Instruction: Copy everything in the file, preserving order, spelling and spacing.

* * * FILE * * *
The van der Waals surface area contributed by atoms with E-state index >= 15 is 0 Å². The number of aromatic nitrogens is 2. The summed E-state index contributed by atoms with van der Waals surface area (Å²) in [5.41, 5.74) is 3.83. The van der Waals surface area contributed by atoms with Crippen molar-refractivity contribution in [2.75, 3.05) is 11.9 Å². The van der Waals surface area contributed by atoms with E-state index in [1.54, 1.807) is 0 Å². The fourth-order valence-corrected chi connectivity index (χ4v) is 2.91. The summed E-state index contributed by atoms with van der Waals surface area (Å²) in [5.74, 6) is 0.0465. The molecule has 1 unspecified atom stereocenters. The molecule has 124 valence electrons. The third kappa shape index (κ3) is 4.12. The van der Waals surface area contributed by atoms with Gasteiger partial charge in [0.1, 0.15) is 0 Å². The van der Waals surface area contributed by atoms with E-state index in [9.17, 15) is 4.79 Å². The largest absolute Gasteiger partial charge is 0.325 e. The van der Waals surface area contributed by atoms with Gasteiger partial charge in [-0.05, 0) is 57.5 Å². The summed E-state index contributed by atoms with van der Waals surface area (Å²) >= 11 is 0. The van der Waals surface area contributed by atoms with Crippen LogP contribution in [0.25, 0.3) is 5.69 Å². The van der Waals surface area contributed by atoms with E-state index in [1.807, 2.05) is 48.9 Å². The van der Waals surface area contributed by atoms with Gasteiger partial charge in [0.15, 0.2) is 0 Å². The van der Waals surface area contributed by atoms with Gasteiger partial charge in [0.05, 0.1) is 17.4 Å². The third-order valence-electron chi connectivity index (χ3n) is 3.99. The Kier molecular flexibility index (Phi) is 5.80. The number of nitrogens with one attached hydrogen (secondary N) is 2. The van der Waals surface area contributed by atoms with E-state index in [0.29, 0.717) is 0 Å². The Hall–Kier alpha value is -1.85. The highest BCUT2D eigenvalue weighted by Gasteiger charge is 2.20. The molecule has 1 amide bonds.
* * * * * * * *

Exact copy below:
The van der Waals surface area contributed by atoms with E-state index >= 15 is 0 Å². The number of aromatic nitrogens is 2. The summed E-state index contributed by atoms with van der Waals surface area (Å²) in [5.41, 5.74) is 3.83. The van der Waals surface area contributed by atoms with Crippen molar-refractivity contribution in [2.75, 3.05) is 11.9 Å². The van der Waals surface area contributed by atoms with E-state index in [1.54, 1.807) is 0 Å². The fourth-order valence-corrected chi connectivity index (χ4v) is 2.91. The summed E-state index contributed by atoms with van der Waals surface area (Å²) in [5.74, 6) is 0.0465. The molecule has 1 unspecified atom stereocenters. The molecule has 124 valence electrons. The third kappa shape index (κ3) is 4.12. The van der Waals surface area contributed by atoms with Gasteiger partial charge in [0.1, 0.15) is 0 Å². The van der Waals surface area contributed by atoms with E-state index in [9.17, 15) is 4.79 Å². The largest absolute Gasteiger partial charge is 0.325 e. The van der Waals surface area contributed by atoms with Gasteiger partial charge in [-0.05, 0) is 57.5 Å². The summed E-state index contributed by atoms with van der Waals surface area (Å²) >= 11 is 0. The van der Waals surface area contributed by atoms with Crippen LogP contribution in [0.25, 0.3) is 5.69 Å². The van der Waals surface area contributed by atoms with E-state index in [1.807, 2.05) is 48.9 Å². The van der Waals surface area contributed by atoms with Gasteiger partial charge in [0.15, 0.2) is 0 Å². The van der Waals surface area contributed by atoms with Gasteiger partial charge in [0.05, 0.1) is 17.4 Å². The third-order valence-electron chi connectivity index (χ3n) is 3.99. The Kier molecular flexibility index (Phi) is 5.80. The number of nitrogens with one attached hydrogen (secondary N) is 2. The van der Waals surface area contributed by atoms with E-state index in [0.29, 0.717) is 0 Å². The Hall–Kier alpha value is -1.85. The highest BCUT2D eigenvalue weighted by Gasteiger charge is 2.20. The molecule has 1 amide bonds.